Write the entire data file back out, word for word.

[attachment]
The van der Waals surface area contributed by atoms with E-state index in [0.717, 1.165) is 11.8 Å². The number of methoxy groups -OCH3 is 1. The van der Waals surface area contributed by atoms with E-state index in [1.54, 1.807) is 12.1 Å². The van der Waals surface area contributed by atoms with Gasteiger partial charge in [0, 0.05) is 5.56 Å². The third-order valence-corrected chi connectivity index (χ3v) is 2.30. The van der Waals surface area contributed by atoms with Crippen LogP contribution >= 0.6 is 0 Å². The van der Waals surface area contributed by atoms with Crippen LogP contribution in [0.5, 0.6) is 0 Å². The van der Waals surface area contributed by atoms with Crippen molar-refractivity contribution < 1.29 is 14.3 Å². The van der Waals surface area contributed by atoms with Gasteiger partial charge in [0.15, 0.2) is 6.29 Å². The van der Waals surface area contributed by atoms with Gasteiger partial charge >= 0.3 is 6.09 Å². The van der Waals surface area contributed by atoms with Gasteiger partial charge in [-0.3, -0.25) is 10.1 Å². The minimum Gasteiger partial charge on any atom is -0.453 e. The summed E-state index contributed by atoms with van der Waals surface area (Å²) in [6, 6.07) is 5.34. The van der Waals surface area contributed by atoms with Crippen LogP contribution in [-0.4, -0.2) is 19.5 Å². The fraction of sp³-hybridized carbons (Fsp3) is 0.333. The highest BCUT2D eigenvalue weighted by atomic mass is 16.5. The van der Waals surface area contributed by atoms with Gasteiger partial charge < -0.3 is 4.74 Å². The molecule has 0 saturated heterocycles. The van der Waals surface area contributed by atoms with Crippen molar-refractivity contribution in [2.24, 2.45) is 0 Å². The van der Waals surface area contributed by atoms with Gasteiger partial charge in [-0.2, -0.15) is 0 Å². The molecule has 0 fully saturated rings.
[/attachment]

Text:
The van der Waals surface area contributed by atoms with E-state index in [0.717, 1.165) is 11.8 Å². The number of methoxy groups -OCH3 is 1. The van der Waals surface area contributed by atoms with E-state index in [1.54, 1.807) is 12.1 Å². The van der Waals surface area contributed by atoms with Gasteiger partial charge in [0, 0.05) is 5.56 Å². The third-order valence-corrected chi connectivity index (χ3v) is 2.30. The van der Waals surface area contributed by atoms with Crippen LogP contribution >= 0.6 is 0 Å². The van der Waals surface area contributed by atoms with Crippen LogP contribution in [0.5, 0.6) is 0 Å². The van der Waals surface area contributed by atoms with Crippen molar-refractivity contribution < 1.29 is 14.3 Å². The van der Waals surface area contributed by atoms with Gasteiger partial charge in [0.15, 0.2) is 6.29 Å². The van der Waals surface area contributed by atoms with Gasteiger partial charge >= 0.3 is 6.09 Å². The van der Waals surface area contributed by atoms with Gasteiger partial charge in [-0.3, -0.25) is 10.1 Å². The minimum Gasteiger partial charge on any atom is -0.453 e. The summed E-state index contributed by atoms with van der Waals surface area (Å²) in [6, 6.07) is 5.34. The van der Waals surface area contributed by atoms with Crippen LogP contribution in [-0.4, -0.2) is 19.5 Å². The fraction of sp³-hybridized carbons (Fsp3) is 0.333. The highest BCUT2D eigenvalue weighted by atomic mass is 16.5. The van der Waals surface area contributed by atoms with Gasteiger partial charge < -0.3 is 4.74 Å². The molecule has 0 saturated heterocycles. The van der Waals surface area contributed by atoms with Crippen molar-refractivity contribution in [2.24, 2.45) is 0 Å². The van der Waals surface area contributed by atoms with Gasteiger partial charge in [-0.2, -0.15) is 0 Å². The molecule has 0 fully saturated rings.